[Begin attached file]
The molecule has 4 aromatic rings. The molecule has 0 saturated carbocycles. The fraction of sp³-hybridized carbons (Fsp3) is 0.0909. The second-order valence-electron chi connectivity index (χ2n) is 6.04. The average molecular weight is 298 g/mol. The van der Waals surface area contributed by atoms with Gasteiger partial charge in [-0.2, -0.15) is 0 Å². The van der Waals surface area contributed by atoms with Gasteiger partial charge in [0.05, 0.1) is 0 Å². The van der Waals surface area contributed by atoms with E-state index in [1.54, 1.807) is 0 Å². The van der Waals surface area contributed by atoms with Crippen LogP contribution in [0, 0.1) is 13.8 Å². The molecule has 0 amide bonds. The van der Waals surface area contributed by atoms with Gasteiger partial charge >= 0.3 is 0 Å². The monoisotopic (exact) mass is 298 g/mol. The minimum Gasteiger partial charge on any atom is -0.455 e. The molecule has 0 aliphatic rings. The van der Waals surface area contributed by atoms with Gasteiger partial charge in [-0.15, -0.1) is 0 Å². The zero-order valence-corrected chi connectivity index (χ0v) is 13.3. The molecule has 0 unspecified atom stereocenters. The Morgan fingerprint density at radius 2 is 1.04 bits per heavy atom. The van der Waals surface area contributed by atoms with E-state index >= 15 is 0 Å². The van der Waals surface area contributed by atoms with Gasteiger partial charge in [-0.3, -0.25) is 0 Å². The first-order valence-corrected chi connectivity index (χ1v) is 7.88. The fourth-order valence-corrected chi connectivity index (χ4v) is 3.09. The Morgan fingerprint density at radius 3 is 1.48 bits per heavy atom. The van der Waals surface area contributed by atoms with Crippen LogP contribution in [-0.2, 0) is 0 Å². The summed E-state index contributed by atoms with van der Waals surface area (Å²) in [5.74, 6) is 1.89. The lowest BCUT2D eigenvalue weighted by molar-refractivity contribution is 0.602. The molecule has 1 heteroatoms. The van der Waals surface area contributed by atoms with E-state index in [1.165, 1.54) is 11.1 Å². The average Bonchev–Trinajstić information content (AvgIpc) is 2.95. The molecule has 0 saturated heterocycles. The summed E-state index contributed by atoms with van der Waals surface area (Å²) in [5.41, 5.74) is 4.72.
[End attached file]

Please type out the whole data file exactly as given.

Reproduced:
The molecule has 4 aromatic rings. The molecule has 0 saturated carbocycles. The fraction of sp³-hybridized carbons (Fsp3) is 0.0909. The second-order valence-electron chi connectivity index (χ2n) is 6.04. The average molecular weight is 298 g/mol. The van der Waals surface area contributed by atoms with Gasteiger partial charge in [-0.2, -0.15) is 0 Å². The van der Waals surface area contributed by atoms with Gasteiger partial charge in [0.05, 0.1) is 0 Å². The van der Waals surface area contributed by atoms with E-state index in [1.54, 1.807) is 0 Å². The van der Waals surface area contributed by atoms with Crippen LogP contribution in [0, 0.1) is 13.8 Å². The molecule has 0 amide bonds. The van der Waals surface area contributed by atoms with Gasteiger partial charge >= 0.3 is 0 Å². The monoisotopic (exact) mass is 298 g/mol. The minimum Gasteiger partial charge on any atom is -0.455 e. The molecule has 0 aliphatic rings. The van der Waals surface area contributed by atoms with Gasteiger partial charge in [-0.15, -0.1) is 0 Å². The zero-order valence-corrected chi connectivity index (χ0v) is 13.3. The molecule has 0 unspecified atom stereocenters. The Morgan fingerprint density at radius 2 is 1.04 bits per heavy atom. The van der Waals surface area contributed by atoms with E-state index >= 15 is 0 Å². The van der Waals surface area contributed by atoms with Gasteiger partial charge in [-0.3, -0.25) is 0 Å². The first-order valence-corrected chi connectivity index (χ1v) is 7.88. The fourth-order valence-corrected chi connectivity index (χ4v) is 3.09. The Morgan fingerprint density at radius 3 is 1.48 bits per heavy atom. The van der Waals surface area contributed by atoms with Crippen LogP contribution in [-0.2, 0) is 0 Å². The summed E-state index contributed by atoms with van der Waals surface area (Å²) in [5.74, 6) is 1.89. The lowest BCUT2D eigenvalue weighted by molar-refractivity contribution is 0.602. The molecule has 1 heteroatoms. The van der Waals surface area contributed by atoms with E-state index in [1.165, 1.54) is 11.1 Å². The average Bonchev–Trinajstić information content (AvgIpc) is 2.95. The molecule has 0 saturated heterocycles. The summed E-state index contributed by atoms with van der Waals surface area (Å²) in [5.41, 5.74) is 4.72.